Catholic Bioethicist advises caution in Jahi McMath Case


Jahi McMath, age 13, underwent a complex tonsil removal surgery at Children’s Hospital Oakland on Dec 9 to treat her sleep apnea. After the surgery, she appeared fine but then underwent cardiac arrest, lost oxygen to her brain and had extensive hemorrhaging, the Los Angeles Times reports. She was first declared brain dead on Dec. 12.

Five physicians, two at Children’s Hospital Oakland and three independent doctors requested by the family, have declared the girl to be brain dead. The doctors have said the girl is unable to breathe on her own and other tests show that there is no blood flow to her brain and no signs of electrical activity. She is presently on a ventilator.

He (John Di Camillo of the National Catholic Bioethics Center in Washington) said Catholic teaching holds that “full brain death” criteria are legitimate indicators that the patient has died. However, he also warned about “misleading language” which uses the term “brain death” to describe those who are brain damaged or in states of reduced consciousness where a patient may still have brain stem function.

Family of Terri Schiavo Joins Struggle Over Jahi McMath:

Children’s Hospital Oakland (California) does not want to continue to support Jahi McMath’s life.


A Death Certificate has already been issued. This is a very sad case. A public drama, much money collected and requests for more. May God’s will be done.


From the article.

**Catholic ethics do not support the mentality of “life at all costs,” **but rather promotes life “within reason and within the context of one’s circumstances, possibilities, pain, suffering.” The bioethicist said there is a basic obligation to protect life “within the limits of reason and the limits of that proportionality”

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Five different doctors have declared the child “brain dead.” Three of those doctors were independent from the hospital and worked for the family.

Jahi McMath’s situation has prompted comparisons to Terri Schiavo, a Florida woman who suffered severe brain damage in 1990, lived in a persistent vegetative state for years, and died of starvation in March 2005 after a contentious legal battle. Her parents wanted doctors to provide her nutrition and hydration, while her husband did not.

Di Camillo said such a comparison is “difficult” because it is known that Schiavo was in a persistent vegetative state and “clearly not brain dead.”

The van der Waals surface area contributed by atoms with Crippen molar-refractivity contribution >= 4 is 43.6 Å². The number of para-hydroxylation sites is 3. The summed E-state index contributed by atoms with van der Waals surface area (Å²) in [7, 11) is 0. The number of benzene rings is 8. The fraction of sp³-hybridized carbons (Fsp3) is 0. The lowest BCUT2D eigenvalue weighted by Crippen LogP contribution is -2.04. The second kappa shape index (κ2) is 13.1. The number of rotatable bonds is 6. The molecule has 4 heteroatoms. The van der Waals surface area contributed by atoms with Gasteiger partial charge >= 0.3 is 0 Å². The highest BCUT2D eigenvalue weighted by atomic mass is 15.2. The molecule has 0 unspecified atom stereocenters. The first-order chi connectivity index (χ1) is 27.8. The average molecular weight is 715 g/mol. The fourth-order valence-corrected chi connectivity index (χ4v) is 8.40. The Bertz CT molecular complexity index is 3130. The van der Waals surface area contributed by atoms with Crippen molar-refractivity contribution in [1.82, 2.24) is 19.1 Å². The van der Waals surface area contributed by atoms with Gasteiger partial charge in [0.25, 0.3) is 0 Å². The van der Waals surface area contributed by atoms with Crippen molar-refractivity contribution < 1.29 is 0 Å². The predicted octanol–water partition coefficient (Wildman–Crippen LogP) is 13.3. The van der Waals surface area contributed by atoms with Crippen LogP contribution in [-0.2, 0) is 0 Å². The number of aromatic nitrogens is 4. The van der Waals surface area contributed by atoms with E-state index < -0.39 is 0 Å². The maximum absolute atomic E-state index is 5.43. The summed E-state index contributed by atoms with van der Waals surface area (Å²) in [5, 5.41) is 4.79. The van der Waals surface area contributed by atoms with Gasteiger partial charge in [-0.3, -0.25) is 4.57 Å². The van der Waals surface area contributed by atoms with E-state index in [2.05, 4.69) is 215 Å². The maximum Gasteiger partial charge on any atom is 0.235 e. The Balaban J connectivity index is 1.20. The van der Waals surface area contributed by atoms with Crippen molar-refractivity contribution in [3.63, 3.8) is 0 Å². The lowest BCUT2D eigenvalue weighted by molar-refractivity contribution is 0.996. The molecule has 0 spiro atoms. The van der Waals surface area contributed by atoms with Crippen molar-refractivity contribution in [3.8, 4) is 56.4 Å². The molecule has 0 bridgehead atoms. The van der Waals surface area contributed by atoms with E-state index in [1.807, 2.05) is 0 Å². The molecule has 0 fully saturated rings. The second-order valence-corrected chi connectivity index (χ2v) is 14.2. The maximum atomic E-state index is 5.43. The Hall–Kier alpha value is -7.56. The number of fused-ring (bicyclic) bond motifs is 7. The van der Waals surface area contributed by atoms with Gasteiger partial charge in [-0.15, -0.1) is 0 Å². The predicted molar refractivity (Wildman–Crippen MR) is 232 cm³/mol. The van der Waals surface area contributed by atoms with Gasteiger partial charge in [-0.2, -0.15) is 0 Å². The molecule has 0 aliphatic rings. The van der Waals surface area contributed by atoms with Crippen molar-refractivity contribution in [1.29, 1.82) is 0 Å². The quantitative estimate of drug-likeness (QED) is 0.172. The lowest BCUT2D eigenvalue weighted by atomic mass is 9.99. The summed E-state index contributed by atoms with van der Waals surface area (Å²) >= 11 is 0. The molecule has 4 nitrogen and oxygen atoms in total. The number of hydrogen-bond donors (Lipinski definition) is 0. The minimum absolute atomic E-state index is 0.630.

Schiavo “could not satisfy any of the criteria for brain death as far as I understand it,” the bioethicist said, while McMath’s status is “the very question at issue.”

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Yes, God’s will, not Man’s.


I can’t understand how her heart is still beating if she is brain dead? I thought the brain controlled all of our functions. Does she have a machine that is making the heart beat? Plus the people around her say she responds to them.


Brain dead is dead. Why this family is taking money from people is beyond me.


Pediatrician: Jahi McMath is Not “Brain Dead,” Can Recover With Proper Care


Yes. Jahi was removed from the hospital last night shortly before 8 pm. Released to the Coroner who then released body to the mother. Supposedly mother found a place in Long Island who will care for Jahi?

Should be more on the news later.


That guy never met with the patient and doesn’t believe that brain death is “true death” (whatever that means) so I’m not going to listen to his opinion. People like this will likely confuse the issue. A man without a brain is just dead matter, there’s no ghost in the machine.

I support the Hospital’s view here. The parents can take her body wherever they want but won’t help connect her to the machines because they view it as unethical (she is dead after all).


From today’s Washington Times, posted without comment:

The McMath case, however, even goes beyond “disproportionate” means, since Jahi is currently being kept alive artificially with no hope for recovery. Since the brain stem, which controls the involuntary muscle system, is dead, her heart will stop once she is removed from the ventilator. This being the case, the hospital has no further obligation to keep her circulatory system going, since medical intervention is now futile.